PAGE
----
29 August 2005

Retrospective Series : Part 2 : Black, no cream, 1 Sugar

The aroma of freshly brewed coffee is unmistakable no matter where you are in the world. Whether you are walking down 5th avenue in New York, museum hopping in downtown DC, or wading through the crowds of Brigades in Bangalore, the aroma emanating from a Star Bucks or a Cafe Coffee Day tingles your brain and drives your taste buds into an ecstatic frenzy. Alright, this may not be for everyone, but any Coffeee junkie will back me up here. The taste of coffee though is an entirely subjective and geographical matter. Coffee has been my morning fix ever since I left home in search of my calling. My first job in Bangalore came with the perks of a hot steaming cup of coffee served at my desk. Talk of small indulgences. Very soon the lady who served coffee knew the exact times when I would go and ask for a second and third cup before lunch. This coffee that I was served was regular indian coffee, probably an instant blend and was very sweet. My taste buds enjoyed them, getting accustomed to the overload of sweetness and extra helping of milk in the steaming cup.

The dawn of a new millenium, found me enroute to the United States. After a gruelling 20 hour flight into NewYork's JFK, my friend and I were ready to drop dead from fatigue and jet lag. Our minds were a twisted knot of synapses. Needing to kill half a day before we could catch our next prop plane to Richmond, Virginia, we loitered around the airport. An aroma familiar to our senses wafted through the aisles. We walked faster as the aroma drew us towards it, like two zombies in a scary movie. We stopped in front of an Au Bon Pain. A coffee paradise and bakery. We walked up to the counter glancing over the menu. Under coffees, there were a million options. After an eternity of non decision, we both finally decided to order a tall french roast, no cream. The barista poured a steaming cup and rang us in.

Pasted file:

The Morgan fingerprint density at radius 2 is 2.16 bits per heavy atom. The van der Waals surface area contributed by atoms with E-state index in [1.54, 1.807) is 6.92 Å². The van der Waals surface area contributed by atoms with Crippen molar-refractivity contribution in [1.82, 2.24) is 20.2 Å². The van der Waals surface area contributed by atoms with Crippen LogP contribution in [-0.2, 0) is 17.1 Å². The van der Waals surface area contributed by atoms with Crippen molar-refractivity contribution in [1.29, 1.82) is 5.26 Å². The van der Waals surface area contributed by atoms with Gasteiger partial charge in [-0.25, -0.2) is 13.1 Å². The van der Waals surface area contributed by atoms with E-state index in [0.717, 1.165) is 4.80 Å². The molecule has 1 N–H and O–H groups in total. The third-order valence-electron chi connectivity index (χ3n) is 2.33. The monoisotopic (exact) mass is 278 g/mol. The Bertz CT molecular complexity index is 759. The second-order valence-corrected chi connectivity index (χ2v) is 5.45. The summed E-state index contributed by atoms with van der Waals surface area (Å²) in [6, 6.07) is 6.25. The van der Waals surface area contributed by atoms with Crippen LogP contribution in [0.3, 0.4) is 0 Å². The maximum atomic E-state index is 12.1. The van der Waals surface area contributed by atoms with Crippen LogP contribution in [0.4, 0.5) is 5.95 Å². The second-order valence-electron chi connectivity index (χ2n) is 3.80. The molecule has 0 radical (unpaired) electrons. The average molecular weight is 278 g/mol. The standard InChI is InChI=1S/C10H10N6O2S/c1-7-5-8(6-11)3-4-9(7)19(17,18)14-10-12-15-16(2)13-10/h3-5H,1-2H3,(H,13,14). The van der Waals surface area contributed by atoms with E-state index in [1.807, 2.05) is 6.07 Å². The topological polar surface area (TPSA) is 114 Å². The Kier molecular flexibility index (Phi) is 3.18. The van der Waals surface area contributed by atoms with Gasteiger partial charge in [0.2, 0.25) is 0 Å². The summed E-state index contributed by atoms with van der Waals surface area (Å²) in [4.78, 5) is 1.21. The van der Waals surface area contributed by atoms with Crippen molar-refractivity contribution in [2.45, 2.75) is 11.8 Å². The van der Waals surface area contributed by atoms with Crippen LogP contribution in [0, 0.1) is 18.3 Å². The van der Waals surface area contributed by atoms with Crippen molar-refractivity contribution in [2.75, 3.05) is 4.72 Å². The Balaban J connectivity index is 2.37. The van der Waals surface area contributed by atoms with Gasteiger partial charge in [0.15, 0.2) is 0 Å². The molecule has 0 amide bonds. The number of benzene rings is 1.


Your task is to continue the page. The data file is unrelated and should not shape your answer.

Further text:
Cup in hand we both walked over to the condiment bar. I added a couple of sachets of sugar, stirred it up and took a small sip.Hmmm... "Did I add sugar ? I thought I added sugar. Let me add some more." Couple of sachets were dumped and stirred into the coffee. Another sip. Yikes. What is wrong with this thing ? Why is it so bitter ? What is happening to the sugar ?

6 sachets later, my friend and I were exchanging weird glances and wondering what the hell we had ordered. After a few more brave attempts to fix the coffee and failing miserably we threw the concoction into the nearby trash. Must have been the french roast, probably some wierd coffee blend. We also made a mental note to avoid Au Bon Pain during any future coffee adventures. Sure enough, days and then months passed by and we got settled into our new american lives. Every coffee place we went to and every coffee blend we tried from the Columbian Supremo to the Star Bucks Espresso, were all bitter and unfamiliar to the taste buds sweetened by Indian coffee. Soon I realized that what I was drinking in America was one of the true flavors of coffee, unadulterated by chicory, a sweetner used extensively by the indian industry to take away the bitterness inherent in the bean. Aha !

Many winters later, I swear by the Columbian supremo, a dark roast that has become part of a daily routine. I now drink black, 1 sugar, no milk. Goes very well with a dunking croissant or a danish or the occasional bagel. Acquired tastes are just another part of our lives. The cup of Java in my hand as I review this blog, is just one among them.

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